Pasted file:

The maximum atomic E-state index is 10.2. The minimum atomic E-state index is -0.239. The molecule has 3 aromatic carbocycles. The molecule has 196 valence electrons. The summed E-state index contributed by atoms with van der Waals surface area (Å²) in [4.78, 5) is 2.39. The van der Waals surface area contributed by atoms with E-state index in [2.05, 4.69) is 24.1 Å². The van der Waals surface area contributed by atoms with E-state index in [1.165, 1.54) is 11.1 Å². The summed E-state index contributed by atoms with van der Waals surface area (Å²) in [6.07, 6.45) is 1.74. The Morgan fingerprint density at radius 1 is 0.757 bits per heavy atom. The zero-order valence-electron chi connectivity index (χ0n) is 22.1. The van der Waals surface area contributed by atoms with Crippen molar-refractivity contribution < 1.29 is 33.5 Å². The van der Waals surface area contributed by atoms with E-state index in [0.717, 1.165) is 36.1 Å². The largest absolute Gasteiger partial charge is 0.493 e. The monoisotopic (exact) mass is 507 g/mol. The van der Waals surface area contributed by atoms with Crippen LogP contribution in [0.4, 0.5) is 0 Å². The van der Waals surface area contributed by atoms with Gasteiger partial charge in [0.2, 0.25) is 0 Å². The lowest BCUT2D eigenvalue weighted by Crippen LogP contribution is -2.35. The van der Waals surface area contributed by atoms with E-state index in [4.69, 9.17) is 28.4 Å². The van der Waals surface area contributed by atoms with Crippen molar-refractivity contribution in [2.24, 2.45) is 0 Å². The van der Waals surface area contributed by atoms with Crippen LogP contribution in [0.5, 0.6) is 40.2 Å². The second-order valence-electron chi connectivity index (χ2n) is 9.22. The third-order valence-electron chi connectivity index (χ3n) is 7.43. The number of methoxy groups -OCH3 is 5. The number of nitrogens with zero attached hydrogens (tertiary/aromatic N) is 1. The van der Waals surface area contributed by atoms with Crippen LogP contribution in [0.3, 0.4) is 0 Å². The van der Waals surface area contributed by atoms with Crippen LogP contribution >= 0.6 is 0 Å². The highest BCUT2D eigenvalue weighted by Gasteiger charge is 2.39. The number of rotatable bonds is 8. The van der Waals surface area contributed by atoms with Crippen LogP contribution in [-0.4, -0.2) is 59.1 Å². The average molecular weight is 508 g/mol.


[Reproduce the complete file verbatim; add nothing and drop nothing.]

The maximum atomic E-state index is 10.2. The minimum atomic E-state index is -0.239. The molecule has 3 aromatic carbocycles. The molecule has 196 valence electrons. The summed E-state index contributed by atoms with van der Waals surface area (Å²) in [4.78, 5) is 2.39. The van der Waals surface area contributed by atoms with E-state index in [2.05, 4.69) is 24.1 Å². The van der Waals surface area contributed by atoms with E-state index in [1.165, 1.54) is 11.1 Å². The summed E-state index contributed by atoms with van der Waals surface area (Å²) in [6.07, 6.45) is 1.74. The Morgan fingerprint density at radius 1 is 0.757 bits per heavy atom. The zero-order valence-electron chi connectivity index (χ0n) is 22.1. The van der Waals surface area contributed by atoms with Crippen molar-refractivity contribution < 1.29 is 33.5 Å². The van der Waals surface area contributed by atoms with E-state index in [0.717, 1.165) is 36.1 Å². The largest absolute Gasteiger partial charge is 0.493 e. The monoisotopic (exact) mass is 507 g/mol. The van der Waals surface area contributed by atoms with Crippen LogP contribution in [0.4, 0.5) is 0 Å². The van der Waals surface area contributed by atoms with Gasteiger partial charge in [0.2, 0.25) is 0 Å². The lowest BCUT2D eigenvalue weighted by Crippen LogP contribution is -2.35. The van der Waals surface area contributed by atoms with E-state index in [4.69, 9.17) is 28.4 Å². The van der Waals surface area contributed by atoms with Crippen molar-refractivity contribution in [2.24, 2.45) is 0 Å². The van der Waals surface area contributed by atoms with Crippen LogP contribution in [0.5, 0.6) is 40.2 Å². The second-order valence-electron chi connectivity index (χ2n) is 9.22. The third-order valence-electron chi connectivity index (χ3n) is 7.43. The number of methoxy groups -OCH3 is 5. The number of nitrogens with zero attached hydrogens (tertiary/aromatic N) is 1. The van der Waals surface area contributed by atoms with Crippen LogP contribution in [0.3, 0.4) is 0 Å². The van der Waals surface area contributed by atoms with Crippen LogP contribution >= 0.6 is 0 Å². The highest BCUT2D eigenvalue weighted by Gasteiger charge is 2.39. The number of rotatable bonds is 8. The van der Waals surface area contributed by atoms with Crippen LogP contribution in [-0.4, -0.2) is 59.1 Å². The average molecular weight is 508 g/mol.